message Blog { string title = 1; string content = 2; }

message Empty {}
message BlogsResponse { repeated Blog blogs = 1; }
message BlogCreateRequest { string title = 1; string content = 2; }

This code snippet shows you an example of a service. Your RPC methods use messages. Messages are mandatory for in- and output, so it's common to use an Empty message. The field number behind each property identifies fields within the binary format. You can read more about the proto3 language here.

Performance. In JSON you would send 7 bytes to transfer the key "title" over the wire while in Protocol buffers this is replaced by a single byte to transfer the field number - a modest reduction in network congestion.

Linting. You should lint your Proto3 files to avoid common mistakes. Use buf to lint with the command below. It first generates a configuration file in which you can customize lint rules.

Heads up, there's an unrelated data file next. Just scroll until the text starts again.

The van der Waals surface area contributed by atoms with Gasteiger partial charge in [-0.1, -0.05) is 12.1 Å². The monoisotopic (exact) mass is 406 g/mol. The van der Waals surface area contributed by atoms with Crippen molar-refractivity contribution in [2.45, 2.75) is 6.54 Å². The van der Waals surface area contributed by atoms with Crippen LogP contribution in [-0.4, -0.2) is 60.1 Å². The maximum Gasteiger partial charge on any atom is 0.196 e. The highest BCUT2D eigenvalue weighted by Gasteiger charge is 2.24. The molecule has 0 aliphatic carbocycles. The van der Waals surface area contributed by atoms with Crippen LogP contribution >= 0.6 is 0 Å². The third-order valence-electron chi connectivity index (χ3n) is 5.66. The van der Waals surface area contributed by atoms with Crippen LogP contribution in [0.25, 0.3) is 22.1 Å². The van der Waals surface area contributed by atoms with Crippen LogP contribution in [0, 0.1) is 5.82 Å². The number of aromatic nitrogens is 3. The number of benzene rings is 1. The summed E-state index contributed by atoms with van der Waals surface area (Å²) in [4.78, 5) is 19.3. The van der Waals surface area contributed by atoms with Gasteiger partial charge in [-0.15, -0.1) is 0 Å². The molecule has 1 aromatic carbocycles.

brew tap bufbuild/buf
brew install buf

buf config init
buf build

Implement your service

Time to get hands-on by building a Twirp and gRPC server. Our compiler of choice is buf and we will avoid dynamic code generation. You can read more about this below or skip directly to the implementation.

Protocol compilers. There are plenty of tools available to parse the Protobuf grammar and generate code. The most relevant ones for TypeScript are protoc, buf and protobuf.js. Protoc is the original Protocol Compiler developed by Google and it's implemented in C++. Buf reimplements the Protoc compiler in Go to enhance it with linting - it is fully compatible with all protoc plugins. Finally, protobuf.js is a pure JavaScript implementation with its own solution to parse Protobuf and generate TypeScript.